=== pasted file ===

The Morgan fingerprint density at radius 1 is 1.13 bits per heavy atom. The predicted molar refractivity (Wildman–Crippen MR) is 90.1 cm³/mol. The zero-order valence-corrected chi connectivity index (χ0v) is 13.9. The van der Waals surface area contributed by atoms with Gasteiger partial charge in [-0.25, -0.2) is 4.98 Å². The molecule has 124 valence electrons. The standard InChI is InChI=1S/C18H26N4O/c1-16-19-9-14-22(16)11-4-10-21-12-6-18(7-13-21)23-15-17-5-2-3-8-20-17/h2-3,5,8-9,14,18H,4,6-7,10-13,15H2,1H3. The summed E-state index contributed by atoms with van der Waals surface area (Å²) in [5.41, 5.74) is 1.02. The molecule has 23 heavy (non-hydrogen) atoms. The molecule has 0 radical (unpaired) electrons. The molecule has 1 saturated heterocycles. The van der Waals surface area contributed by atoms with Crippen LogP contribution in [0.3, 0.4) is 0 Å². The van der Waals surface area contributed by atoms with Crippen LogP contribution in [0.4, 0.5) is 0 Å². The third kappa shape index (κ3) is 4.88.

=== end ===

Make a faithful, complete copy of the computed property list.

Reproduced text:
The Morgan fingerprint density at radius 1 is 1.13 bits per heavy atom. The predicted molar refractivity (Wildman–Crippen MR) is 90.1 cm³/mol. The zero-order valence-corrected chi connectivity index (χ0v) is 13.9. The van der Waals surface area contributed by atoms with Gasteiger partial charge in [-0.25, -0.2) is 4.98 Å². The molecule has 124 valence electrons. The standard InChI is InChI=1S/C18H26N4O/c1-16-19-9-14-22(16)11-4-10-21-12-6-18(7-13-21)23-15-17-5-2-3-8-20-17/h2-3,5,8-9,14,18H,4,6-7,10-13,15H2,1H3. The summed E-state index contributed by atoms with van der Waals surface area (Å²) in [5.41, 5.74) is 1.02. The molecule has 23 heavy (non-hydrogen) atoms. The molecule has 0 radical (unpaired) electrons. The molecule has 1 saturated heterocycles. The van der Waals surface area contributed by atoms with Crippen LogP contribution in [0.3, 0.4) is 0 Å². The van der Waals surface area contributed by atoms with Crippen LogP contribution in [0.4, 0.5) is 0 Å². The third kappa shape index (κ3) is 4.88.